While attending the Monster Energy AUS-X Open Supercross in Australia in November, I sat down for a long interview on the popular Australian podcast Gypsy Tales.
Host Jase Macalpine asked about the recent parity at the top of the sport, which now feels a lot of different than the long run of McGrath/Carmichael/Reed/Stewart/Villopoto/Dungey inevitability on podiums and race wins. It seems a little more wide open these days, mostly because Jason Anderson and Cooper Webb won titles the last two years without being the pre-season favorites coming in. Deeper than that, it feels like the podium spots are a little more up for grabs each weekend. There are many theories as to why this is the case. While down in Australia, Ricky Carmichael told me it could be the proliferation of training facilities, which tends to give each rider the same advantages. If the weekly training, motos and schedule are similar for every single rider, the performance at the races will probably be closer, too, right?
That could be it. Chad Reed theorized last year, probably much to the consternation of today’s riders, that the difference is that there isn’t true “greatness” out there, like there was when he was going elbow-to-elbow with Carmichael, Stewart, or The Ryans.
Yes, many theories. During this podcast interview, I explained one that might not be popular and could perhaps be abrasive:
Maybe things seem more up for grabs these days because Tomac and Roczen just blew it.
These are the guys with the talent and pedigree to become the next dominant force, like The Ryans or Reed/Stew or Johnson/Ward or any combo before that. You know what it looks like: everyone knows that one of those two guys are probably gonna come out on top at the end of the year. With Roczen and Tomac, that could have been the case for several years now. Heck, it actually has been the case in the Lucas Oil AMA Pro Motocross Championship, where they have combined for five of the last six 450 Class championships. But we all know what happened in Monster Energy AMA Supercross. Roczen and Tomac are super talented and super fast. But Roczen got hurt and Tomac has been inconsistent. Had they avoided these troubles, we’d be talking about each 250 graduate as “does he have what it takes to run with Roczen and Tomac?” just like we did when The Ryans moved up and had to tangle with Reed and Stewart. Instead, Webb doesn’t have to prove he can beat them, he already has.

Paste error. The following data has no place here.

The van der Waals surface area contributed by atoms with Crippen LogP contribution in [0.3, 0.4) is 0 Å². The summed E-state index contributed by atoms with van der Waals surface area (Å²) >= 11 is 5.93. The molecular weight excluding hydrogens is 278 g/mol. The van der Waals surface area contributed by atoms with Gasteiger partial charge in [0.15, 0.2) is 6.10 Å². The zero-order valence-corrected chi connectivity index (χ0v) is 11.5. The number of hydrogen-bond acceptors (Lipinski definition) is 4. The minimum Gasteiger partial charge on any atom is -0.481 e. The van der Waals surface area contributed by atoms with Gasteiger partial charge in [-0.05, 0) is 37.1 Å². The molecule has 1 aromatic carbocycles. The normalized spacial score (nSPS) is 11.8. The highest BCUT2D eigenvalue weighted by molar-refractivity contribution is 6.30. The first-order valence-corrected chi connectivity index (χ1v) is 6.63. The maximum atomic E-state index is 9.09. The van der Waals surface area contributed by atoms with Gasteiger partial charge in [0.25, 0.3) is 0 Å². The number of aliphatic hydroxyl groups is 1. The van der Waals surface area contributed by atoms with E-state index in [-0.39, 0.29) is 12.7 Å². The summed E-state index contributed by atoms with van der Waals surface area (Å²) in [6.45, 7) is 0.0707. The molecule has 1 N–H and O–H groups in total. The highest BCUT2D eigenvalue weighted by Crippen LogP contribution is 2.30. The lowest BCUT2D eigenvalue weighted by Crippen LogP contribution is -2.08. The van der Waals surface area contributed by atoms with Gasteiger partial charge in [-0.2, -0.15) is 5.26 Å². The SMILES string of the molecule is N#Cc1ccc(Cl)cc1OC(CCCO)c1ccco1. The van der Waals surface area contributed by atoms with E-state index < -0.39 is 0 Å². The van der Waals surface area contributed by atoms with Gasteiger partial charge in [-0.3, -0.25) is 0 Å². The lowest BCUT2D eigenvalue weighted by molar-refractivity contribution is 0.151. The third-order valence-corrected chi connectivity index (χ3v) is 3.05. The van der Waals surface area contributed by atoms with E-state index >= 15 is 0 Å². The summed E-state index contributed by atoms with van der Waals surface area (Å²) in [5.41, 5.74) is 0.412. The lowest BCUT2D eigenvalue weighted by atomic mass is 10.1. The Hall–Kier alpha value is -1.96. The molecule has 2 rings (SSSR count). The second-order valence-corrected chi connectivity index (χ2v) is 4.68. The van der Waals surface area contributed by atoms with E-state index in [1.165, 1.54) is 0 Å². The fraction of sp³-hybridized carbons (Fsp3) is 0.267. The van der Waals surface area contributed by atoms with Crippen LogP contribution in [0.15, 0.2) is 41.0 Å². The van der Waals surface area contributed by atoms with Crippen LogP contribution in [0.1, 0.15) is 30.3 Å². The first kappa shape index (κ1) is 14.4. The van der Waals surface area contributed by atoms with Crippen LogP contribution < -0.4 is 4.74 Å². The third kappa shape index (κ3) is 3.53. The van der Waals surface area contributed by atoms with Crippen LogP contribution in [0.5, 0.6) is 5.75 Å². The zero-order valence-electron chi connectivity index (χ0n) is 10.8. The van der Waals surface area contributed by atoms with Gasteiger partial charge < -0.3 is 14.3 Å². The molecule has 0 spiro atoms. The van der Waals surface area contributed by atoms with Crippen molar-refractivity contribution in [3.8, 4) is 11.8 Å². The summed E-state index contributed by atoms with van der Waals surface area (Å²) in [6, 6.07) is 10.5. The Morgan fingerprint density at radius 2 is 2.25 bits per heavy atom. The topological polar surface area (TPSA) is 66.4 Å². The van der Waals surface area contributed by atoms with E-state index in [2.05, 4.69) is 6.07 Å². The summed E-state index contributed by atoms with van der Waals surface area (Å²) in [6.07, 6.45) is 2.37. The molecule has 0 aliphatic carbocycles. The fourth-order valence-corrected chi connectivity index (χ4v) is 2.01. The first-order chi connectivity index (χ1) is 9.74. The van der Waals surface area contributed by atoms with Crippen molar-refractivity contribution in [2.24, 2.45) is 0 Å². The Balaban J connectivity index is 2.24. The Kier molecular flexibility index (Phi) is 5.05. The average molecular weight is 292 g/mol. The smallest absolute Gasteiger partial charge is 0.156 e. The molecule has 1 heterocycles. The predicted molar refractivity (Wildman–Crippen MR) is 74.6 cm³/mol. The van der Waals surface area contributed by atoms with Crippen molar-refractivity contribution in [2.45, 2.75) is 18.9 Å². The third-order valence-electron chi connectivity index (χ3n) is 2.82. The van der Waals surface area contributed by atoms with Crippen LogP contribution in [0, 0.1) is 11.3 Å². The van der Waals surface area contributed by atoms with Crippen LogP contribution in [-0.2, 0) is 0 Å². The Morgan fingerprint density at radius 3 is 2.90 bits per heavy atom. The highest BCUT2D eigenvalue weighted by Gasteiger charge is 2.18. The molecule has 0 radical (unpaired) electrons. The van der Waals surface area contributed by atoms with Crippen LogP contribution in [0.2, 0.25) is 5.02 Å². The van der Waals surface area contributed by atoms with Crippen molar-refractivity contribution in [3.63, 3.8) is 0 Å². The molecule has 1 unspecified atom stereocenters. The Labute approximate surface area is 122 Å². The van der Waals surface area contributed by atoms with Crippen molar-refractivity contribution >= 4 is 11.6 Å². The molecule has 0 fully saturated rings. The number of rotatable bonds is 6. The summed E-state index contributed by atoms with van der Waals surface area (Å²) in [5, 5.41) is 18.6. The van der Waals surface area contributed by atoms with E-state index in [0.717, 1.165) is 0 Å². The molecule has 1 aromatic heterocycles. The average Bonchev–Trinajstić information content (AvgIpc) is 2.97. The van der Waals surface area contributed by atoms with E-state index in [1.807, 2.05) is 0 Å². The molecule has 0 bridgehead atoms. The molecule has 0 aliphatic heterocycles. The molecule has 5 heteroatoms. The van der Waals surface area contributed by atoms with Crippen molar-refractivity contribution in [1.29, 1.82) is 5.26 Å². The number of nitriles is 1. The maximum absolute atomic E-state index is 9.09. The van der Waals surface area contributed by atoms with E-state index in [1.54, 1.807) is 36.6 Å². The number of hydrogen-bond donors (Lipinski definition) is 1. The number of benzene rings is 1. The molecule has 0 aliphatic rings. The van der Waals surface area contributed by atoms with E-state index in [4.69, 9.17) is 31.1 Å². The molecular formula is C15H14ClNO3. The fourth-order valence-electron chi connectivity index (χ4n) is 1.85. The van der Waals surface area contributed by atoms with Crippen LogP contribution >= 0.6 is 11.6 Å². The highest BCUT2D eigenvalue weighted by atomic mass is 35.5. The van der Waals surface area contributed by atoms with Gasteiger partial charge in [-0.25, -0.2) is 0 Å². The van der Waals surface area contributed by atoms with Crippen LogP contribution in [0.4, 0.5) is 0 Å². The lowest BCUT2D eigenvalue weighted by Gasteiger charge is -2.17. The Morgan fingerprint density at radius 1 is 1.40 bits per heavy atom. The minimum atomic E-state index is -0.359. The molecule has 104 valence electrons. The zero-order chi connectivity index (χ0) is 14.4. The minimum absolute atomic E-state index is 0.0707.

This marks the seventh year in the class for both Roczen and Tomac. Since the advent of the 125/250F class back in 1985, no rider has ever won their first premiere class title in year seven. Jeff Emig did it in year six, that’s the only one close. Anderson won the AMA Supercross Championship in year four. Carmichael, Stewart, Villopoto, Jeff Stanton, and Webb won the AMA Supercross Championship in year three. Chad Reed and Jean-Michel Bayle won it in year two, Dungey and McGrath did it as rookies.
So we’re into uncharted waters with Roczen and Tomac, but, we’re four rounds into 2020, and they are now 1-2 in points and have finished 1-2 at the last two races. We’ve seen these fleeting moments of success before only to see it turn turtle. Webb and Anderson, just as examples, are still healthy and ready and in this, so it’s far from over. It’s early, but lately Kenny and Eli have been 1A and 1B.
Is this the year they finally come through? Further, is this the year they both put it together and make this a compelling championship fight? That would be a fun battle to watch. If it carries on like this and one of them finally grabs the number one plate, it won’t seem surprising, yet, at the same time, it certainly won’t feel inevitable, either.